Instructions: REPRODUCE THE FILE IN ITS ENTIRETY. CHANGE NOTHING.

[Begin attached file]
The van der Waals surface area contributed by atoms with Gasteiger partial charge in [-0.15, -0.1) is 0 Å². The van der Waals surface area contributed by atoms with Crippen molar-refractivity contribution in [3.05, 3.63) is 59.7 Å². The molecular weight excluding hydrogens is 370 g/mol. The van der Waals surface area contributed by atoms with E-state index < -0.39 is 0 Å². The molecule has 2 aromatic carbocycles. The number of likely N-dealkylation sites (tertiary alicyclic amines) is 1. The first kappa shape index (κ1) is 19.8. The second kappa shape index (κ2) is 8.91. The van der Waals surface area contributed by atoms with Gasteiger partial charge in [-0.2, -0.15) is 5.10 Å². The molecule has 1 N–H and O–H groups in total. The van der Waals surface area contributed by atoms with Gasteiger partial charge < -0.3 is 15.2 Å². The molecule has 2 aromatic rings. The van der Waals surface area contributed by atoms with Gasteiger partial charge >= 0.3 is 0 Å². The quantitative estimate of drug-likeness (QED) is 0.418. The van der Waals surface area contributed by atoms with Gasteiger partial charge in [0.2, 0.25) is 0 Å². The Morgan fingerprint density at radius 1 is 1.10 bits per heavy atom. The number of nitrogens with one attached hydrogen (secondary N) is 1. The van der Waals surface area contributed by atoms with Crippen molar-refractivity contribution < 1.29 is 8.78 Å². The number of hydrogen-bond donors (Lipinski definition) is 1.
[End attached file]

The van der Waals surface area contributed by atoms with Gasteiger partial charge in [-0.15, -0.1) is 0 Å². The van der Waals surface area contributed by atoms with Crippen molar-refractivity contribution in [3.05, 3.63) is 59.7 Å². The molecular weight excluding hydrogens is 370 g/mol. The van der Waals surface area contributed by atoms with E-state index < -0.39 is 0 Å². The molecule has 2 aromatic carbocycles. The number of likely N-dealkylation sites (tertiary alicyclic amines) is 1. The first kappa shape index (κ1) is 19.8. The second kappa shape index (κ2) is 8.91. The van der Waals surface area contributed by atoms with Gasteiger partial charge in [-0.2, -0.15) is 5.10 Å². The molecule has 1 N–H and O–H groups in total. The van der Waals surface area contributed by atoms with Gasteiger partial charge < -0.3 is 15.2 Å². The molecule has 2 aromatic rings. The van der Waals surface area contributed by atoms with Gasteiger partial charge >= 0.3 is 0 Å². The quantitative estimate of drug-likeness (QED) is 0.418. The van der Waals surface area contributed by atoms with Gasteiger partial charge in [0.2, 0.25) is 0 Å². The Morgan fingerprint density at radius 1 is 1.10 bits per heavy atom. The number of nitrogens with one attached hydrogen (secondary N) is 1. The van der Waals surface area contributed by atoms with Crippen molar-refractivity contribution < 1.29 is 8.78 Å². The number of hydrogen-bond donors (Lipinski definition) is 1.